For the better part of the last six months, multiple reporters have suggested that Trea Turner hoped to return to the East Coast in free agency, with some even going as far as suggesting that the Philadelphia Phillies were his preferred destination.
As it turns out, after a year-and-a-half playing for the Los Angeles Dodgers, Turner is heading back east, as he reportedly agreed to an 11-year/$300 million deal to join the Phillies Monday.
Turner's deal, according to Audacy MLB Insider Jon Heyman, has no opt outs and includes a full no-trade clause. Both the years and total value that Turner received proved to be larger than any predictions from credible outlets, so it's fair to say that the two-time All-Star made out well in his first -- and probably only -- trip to free agency.
Still, Dennis Lin of The Athletic hears that Turner left some money on the table to join the Phillies, reporting that the San Diego Padres "offered more guaranteed money."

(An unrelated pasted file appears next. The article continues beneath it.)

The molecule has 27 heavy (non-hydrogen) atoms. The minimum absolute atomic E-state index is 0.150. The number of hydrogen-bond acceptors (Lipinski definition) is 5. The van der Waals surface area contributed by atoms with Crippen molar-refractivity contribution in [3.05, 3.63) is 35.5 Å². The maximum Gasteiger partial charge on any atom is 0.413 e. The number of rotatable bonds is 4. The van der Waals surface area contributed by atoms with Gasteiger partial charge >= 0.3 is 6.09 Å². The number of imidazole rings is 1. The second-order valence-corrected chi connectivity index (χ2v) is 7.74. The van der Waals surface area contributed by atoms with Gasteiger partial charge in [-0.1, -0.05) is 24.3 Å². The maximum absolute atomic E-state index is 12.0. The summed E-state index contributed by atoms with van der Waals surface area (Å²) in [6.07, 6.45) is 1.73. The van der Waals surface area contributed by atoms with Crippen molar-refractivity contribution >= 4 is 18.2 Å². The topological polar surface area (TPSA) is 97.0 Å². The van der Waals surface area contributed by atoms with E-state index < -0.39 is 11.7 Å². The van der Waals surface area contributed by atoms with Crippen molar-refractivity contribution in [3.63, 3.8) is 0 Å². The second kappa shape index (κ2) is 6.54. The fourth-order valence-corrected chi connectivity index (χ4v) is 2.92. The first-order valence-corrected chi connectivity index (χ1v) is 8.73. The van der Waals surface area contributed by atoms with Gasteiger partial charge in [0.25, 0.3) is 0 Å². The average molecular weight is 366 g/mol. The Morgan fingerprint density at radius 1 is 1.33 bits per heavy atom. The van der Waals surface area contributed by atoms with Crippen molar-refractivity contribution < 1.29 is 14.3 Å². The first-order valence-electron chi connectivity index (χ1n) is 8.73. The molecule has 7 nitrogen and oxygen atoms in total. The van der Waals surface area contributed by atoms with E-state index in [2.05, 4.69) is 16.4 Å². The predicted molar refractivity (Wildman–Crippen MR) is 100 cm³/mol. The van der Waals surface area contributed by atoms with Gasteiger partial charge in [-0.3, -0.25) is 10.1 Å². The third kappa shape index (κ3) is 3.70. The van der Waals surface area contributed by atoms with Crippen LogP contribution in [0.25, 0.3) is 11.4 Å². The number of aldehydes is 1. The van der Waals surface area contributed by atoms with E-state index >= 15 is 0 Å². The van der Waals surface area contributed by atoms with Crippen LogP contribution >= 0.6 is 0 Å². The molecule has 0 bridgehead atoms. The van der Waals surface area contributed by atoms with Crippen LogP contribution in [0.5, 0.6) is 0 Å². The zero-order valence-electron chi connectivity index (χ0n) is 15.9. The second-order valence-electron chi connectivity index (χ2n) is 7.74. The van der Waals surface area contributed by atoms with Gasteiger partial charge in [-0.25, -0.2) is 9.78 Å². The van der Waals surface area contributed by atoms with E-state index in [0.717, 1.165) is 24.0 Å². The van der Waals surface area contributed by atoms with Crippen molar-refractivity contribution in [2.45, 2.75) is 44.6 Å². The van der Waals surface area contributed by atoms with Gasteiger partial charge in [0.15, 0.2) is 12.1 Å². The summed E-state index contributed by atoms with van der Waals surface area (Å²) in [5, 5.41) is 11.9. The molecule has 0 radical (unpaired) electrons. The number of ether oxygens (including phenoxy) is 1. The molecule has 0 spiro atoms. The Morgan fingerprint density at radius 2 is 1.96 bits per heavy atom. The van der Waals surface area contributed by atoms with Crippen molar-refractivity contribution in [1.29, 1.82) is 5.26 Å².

Matt Gelb of The Athletic even says that "San Diego’s offer was believed to be significant enough to offset" California having a higher income tax rate than Pennsylvania.
Ultimately, Turner chose the Phillies anyway.
There's something to be said for familiarity -- Turner was teammates with both Bryce Harper and Kyle Schwarber in Washington, and also won a World Series with the Nationals in 2019 when Kevin Long was his hitting coach.
There's also something to be said for just being lucky. If the average person was given a chance to live in San Diego or Philadelphia, more people would almost certainly head to the West Coast. But Turner's wife Kristen is from Flemington, New Jersey -- which is just over an hour away from Citizens Bank Park. Turner himself is from Lake Worth Beach Florida, which is at least in the same state as the Spring Training home of the Phillies in Clearwater. The Padres spend their springs in Peoria, Arizona.
And so, Turner is a Phillie. Perhaps if the Phillies and Padres meet in the postseason for the second consecutive season, it will be an interesting exercise to look back on what Dave Dombrowski and company would have done if Turner took the largest offer on the table.